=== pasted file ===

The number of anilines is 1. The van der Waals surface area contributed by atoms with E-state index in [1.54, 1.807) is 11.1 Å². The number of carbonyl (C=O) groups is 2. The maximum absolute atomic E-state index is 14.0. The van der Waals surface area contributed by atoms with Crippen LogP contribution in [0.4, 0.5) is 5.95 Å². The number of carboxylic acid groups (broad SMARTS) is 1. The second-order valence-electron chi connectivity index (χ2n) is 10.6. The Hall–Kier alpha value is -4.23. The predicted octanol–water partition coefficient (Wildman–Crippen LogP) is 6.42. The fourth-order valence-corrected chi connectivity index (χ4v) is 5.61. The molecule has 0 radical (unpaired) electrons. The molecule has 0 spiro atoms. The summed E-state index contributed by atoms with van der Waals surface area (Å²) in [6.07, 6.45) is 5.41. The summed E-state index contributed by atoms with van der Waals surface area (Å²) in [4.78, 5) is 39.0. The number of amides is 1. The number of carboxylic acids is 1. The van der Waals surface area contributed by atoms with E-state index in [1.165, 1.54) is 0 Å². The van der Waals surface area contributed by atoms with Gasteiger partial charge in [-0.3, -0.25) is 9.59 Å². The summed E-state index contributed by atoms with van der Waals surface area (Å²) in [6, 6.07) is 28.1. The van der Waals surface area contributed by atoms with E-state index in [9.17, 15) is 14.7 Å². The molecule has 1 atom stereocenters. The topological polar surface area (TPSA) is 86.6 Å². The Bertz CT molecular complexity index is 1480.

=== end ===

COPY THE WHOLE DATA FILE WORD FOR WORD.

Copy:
The number of anilines is 1. The van der Waals surface area contributed by atoms with E-state index in [1.54, 1.807) is 11.1 Å². The number of carbonyl (C=O) groups is 2. The maximum absolute atomic E-state index is 14.0. The van der Waals surface area contributed by atoms with Crippen LogP contribution in [0.4, 0.5) is 5.95 Å². The number of carboxylic acid groups (broad SMARTS) is 1. The second-order valence-electron chi connectivity index (χ2n) is 10.6. The Hall–Kier alpha value is -4.23. The predicted octanol–water partition coefficient (Wildman–Crippen LogP) is 6.42. The fourth-order valence-corrected chi connectivity index (χ4v) is 5.61. The molecule has 0 radical (unpaired) electrons. The molecule has 0 spiro atoms. The summed E-state index contributed by atoms with van der Waals surface area (Å²) in [6.07, 6.45) is 5.41. The summed E-state index contributed by atoms with van der Waals surface area (Å²) in [4.78, 5) is 39.0. The number of amides is 1. The number of carboxylic acids is 1. The van der Waals surface area contributed by atoms with E-state index in [1.165, 1.54) is 0 Å². The van der Waals surface area contributed by atoms with Gasteiger partial charge in [-0.3, -0.25) is 9.59 Å². The summed E-state index contributed by atoms with van der Waals surface area (Å²) in [6, 6.07) is 28.1. The van der Waals surface area contributed by atoms with E-state index in [9.17, 15) is 14.7 Å². The molecule has 1 atom stereocenters. The topological polar surface area (TPSA) is 86.6 Å². The Bertz CT molecular complexity index is 1480.